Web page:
White has made various predictions about our country’s trajectory that cause many to accuse him of wearing a tin foil hat. He firmly believes that the Biden administration will plunge the United States into a dystopian society. And he thinks the damage will be irreversible.

I hope he’s wrong. I believe he’s right.

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My Fear For Evangelical Ostriches

Generally, ostriches are among my favorite animals. I love their flirtatious eyes, if you really want to know (which you probably didn’t). I love emus for the same reason, and had my husband photograph this one at Boston’s Franklin Park Zoo:

But ostriches — and probably emus — have a reputation for burying their heads in the sand. Our culture has consequently turned their practice into a metaphor describing someone who tries to avoid unpleasant realities.

I’m thinking about that metaphor after a recent conversation with a Christian we know. John and I had watched a documentary about Corrie ten Boom, a Christian woman from Holland who had been imprisoned in a Nazi Concentration Camp during World War II. Corrie and her family had provided a hiding place for Jews fleeing persecution, only to be caught for doing so. Her father and her sister both died in Concentration Camps, while Corrie was unintentionally released due to a clerical error (and of course, God’s providence).

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The Person Christmas Celebrates — Hymn 2

It’s no accident that my articles on this blog tend to emphasize God’s holiness. Unlike generations before us, present-day Christians care little about fearing the Lord, preferring to see Him as a Butler, a Buddy or (worst of all) a romantic/sexual Partner. Such casual attitudes towards the Creator and Sustainer of the universe very much require a counterbalance. I have no problem helping to provide that counterbalance.

Ah, but I must guard against being unbalanced in the opposite direction!

Providentially, I spent most of last week working through Psalm 103, in which David lists the Lord’s tender qualities. This psalm brings out His beautiful sympathy towards those who fear Him, illustrated by His commitment to completely separate our sins from us “as far as the east is from the west.” Out holy God is also our compassionate Father. Jesus is our sympathetic Friend.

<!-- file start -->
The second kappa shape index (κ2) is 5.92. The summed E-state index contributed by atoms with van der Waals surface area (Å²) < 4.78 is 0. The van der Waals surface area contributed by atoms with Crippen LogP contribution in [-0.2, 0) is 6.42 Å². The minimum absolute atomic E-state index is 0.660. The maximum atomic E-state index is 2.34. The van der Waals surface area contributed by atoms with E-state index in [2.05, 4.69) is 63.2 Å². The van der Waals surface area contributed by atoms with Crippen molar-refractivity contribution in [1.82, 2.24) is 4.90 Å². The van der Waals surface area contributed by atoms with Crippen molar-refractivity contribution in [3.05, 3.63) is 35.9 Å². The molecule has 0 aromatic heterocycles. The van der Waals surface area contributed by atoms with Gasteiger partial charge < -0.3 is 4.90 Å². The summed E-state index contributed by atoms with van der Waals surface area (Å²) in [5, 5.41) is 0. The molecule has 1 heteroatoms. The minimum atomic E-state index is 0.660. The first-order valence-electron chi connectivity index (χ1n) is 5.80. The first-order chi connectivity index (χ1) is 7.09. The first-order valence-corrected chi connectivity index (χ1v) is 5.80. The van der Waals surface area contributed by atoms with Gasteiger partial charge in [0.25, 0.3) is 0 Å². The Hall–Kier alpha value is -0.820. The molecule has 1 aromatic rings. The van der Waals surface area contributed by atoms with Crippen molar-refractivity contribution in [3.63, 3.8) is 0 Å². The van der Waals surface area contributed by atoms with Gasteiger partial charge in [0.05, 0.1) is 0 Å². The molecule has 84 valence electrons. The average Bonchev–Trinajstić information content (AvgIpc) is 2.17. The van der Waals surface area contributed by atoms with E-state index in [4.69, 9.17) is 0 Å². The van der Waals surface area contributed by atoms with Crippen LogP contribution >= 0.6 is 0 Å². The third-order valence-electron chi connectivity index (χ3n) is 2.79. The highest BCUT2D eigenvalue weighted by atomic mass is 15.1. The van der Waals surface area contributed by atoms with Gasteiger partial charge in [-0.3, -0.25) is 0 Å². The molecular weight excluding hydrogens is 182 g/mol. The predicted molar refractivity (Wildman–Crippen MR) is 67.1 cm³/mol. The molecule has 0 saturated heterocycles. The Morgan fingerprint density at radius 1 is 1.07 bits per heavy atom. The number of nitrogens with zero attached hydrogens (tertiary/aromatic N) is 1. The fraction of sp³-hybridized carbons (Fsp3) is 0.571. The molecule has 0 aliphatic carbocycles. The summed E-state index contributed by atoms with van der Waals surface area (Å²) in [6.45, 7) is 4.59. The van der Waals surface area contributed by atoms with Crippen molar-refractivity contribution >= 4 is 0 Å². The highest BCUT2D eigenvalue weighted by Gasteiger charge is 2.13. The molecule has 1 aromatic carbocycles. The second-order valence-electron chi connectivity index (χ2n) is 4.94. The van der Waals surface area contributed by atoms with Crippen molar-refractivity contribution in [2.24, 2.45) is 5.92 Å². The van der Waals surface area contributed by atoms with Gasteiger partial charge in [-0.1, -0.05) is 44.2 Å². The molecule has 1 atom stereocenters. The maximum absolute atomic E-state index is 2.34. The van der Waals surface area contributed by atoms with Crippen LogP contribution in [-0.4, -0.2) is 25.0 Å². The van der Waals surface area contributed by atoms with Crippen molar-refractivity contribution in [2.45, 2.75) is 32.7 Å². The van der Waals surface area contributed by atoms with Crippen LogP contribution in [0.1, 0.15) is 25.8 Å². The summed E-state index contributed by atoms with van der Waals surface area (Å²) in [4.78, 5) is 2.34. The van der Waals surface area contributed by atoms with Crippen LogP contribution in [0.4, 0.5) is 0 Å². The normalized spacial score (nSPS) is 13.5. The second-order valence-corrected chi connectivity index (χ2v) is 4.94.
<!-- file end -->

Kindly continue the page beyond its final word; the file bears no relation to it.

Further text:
Our sympathetic Friend should be celebrated this Christmas. As we remember Him coming into the world as a Man Who understands our frailties, we rejoice that He is our dearest Friend.

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Preaching The Gospel To Myself As I Pray

I don’t know where people get the idea that those of us with physical disabilities are especially proficient in prayer. I definitely struggle in that spiritual discipline, quite frankly. Thankfully, E-Sword, the free Bible software that I use, includes a feature that helps me organize my prayer life.

So this past year I’ve been taking time during my daily prayers to thank the Lord for saving me. In so doing, I have developed the practice of thanking each Person of the Trinity for His specific role in bringing me to that salvation. Prayers along those lines has both heightened my awareness that my salvation comes completely from God and deepened my love for the Trinity.

Writing about aspects of my prayer life makes me nervous, fearing that I come across as boastful. Believe me, I’m all too aware that I have a very long way to go before I could consider my prayer life to be exemplary! In writing this article, I most assuredly don’t mean to hold myself up as a standard to follow.

Rather, I write this article in hopes that I might honor the Father, Son, and Holy Spirit while demonstrating how each of Them has worked to save me from the due penalty of my sins. Although time doesn’t allow me to give you all the Scriptures substantiating my points, perhaps this little blog post might encourage you to study the matter for yourself.

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A Song To Make Us Think

As a teenager, I liked the music of B.J. Thomas — especially “Raindrops Keep Fallin’ On My Head.” So I praised the Lord when, somewhere around 1979, he made a profession of faith in Jesus Christ. I bought both of his Christian albums and wore out my cassette player by playing them.

Monday John put “Raindrops Keep Fallin’ On My Head” on YouTube in honor of the weather. I then asked him to search for Thomas’ Christian songs (he had no idea that B.J. Thomas had recorded Christian songs), and we were pleasantly surprised that YouTube had quite a number of them.

Of course they were simplistic and a tad smaltzy. Most popular Christian music during that time period was. But John and I listened to several songs, hoping B.J. Thomas had a genuine conversion.

One song captured my attention.

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Thanksgiving For God Himself

Typically on the Sunday before Thanksgiving I post a hymn emphasizing giving thanks. That’s something readers expect from Christian bloggers who post Sunday hymns. And it’s by all means a perfectly reasonable expectation.

But 2020 has been anything but a typical year, and I want to look at this holiday from a slightly different perspective. Instead of emphasizing thankfulness in and of itself, I’ve selected a hymn that centers on the One Who deserves our thanks — not for what He gives us, but for Who He is.

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A Brief Update

After some phone conversations with the nurse practitioner at my doctor’s office, we suspect that I’ve been suffering from acid reflux due to a hernia in my diaphragm. I’ll get examined Wednesday.

The metallic taste of nearly everything I eat plus the queasiness in my stomach has, as you might expect, greatly diminished my appetite. In turn, the lack of nutrition has made me very tired. Thus, writing blog posts (particularly the type of posts I want to write at this point in time) isn’t too probable.

I may try writing a post over the course of a few days. I prefer writing all in one sitting, but perhaps I need to learn new ways.

My greatest fear is hernia surgery. Hospitalization is always scary for me due to my speech defect. Now with COVID I fear being without someone to advocate for me.

I’d appreciate your prayers. I have no idea what God is doing. I only know I miss blogging.